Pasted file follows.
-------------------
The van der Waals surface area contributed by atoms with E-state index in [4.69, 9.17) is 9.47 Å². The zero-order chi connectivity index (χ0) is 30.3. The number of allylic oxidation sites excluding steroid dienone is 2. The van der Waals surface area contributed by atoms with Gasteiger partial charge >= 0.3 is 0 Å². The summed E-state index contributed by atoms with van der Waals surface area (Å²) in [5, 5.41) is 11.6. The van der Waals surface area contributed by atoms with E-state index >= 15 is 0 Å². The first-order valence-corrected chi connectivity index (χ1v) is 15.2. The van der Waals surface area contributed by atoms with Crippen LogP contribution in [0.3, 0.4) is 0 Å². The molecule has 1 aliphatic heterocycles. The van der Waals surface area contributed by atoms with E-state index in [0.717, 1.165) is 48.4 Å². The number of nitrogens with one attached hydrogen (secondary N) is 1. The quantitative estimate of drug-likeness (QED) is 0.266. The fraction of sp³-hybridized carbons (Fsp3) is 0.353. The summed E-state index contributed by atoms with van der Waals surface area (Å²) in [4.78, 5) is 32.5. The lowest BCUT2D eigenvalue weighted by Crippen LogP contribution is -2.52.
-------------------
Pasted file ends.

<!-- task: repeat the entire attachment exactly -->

The van der Waals surface area contributed by atoms with E-state index in [4.69, 9.17) is 9.47 Å². The zero-order chi connectivity index (χ0) is 30.3. The number of allylic oxidation sites excluding steroid dienone is 2. The van der Waals surface area contributed by atoms with Gasteiger partial charge >= 0.3 is 0 Å². The summed E-state index contributed by atoms with van der Waals surface area (Å²) in [5, 5.41) is 11.6. The van der Waals surface area contributed by atoms with E-state index >= 15 is 0 Å². The first-order valence-corrected chi connectivity index (χ1v) is 15.2. The van der Waals surface area contributed by atoms with Crippen LogP contribution in [0.3, 0.4) is 0 Å². The molecule has 1 aliphatic heterocycles. The van der Waals surface area contributed by atoms with E-state index in [0.717, 1.165) is 48.4 Å². The number of nitrogens with one attached hydrogen (secondary N) is 1. The quantitative estimate of drug-likeness (QED) is 0.266. The fraction of sp³-hybridized carbons (Fsp3) is 0.353. The summed E-state index contributed by atoms with van der Waals surface area (Å²) in [4.78, 5) is 32.5. The lowest BCUT2D eigenvalue weighted by Crippen LogP contribution is -2.52.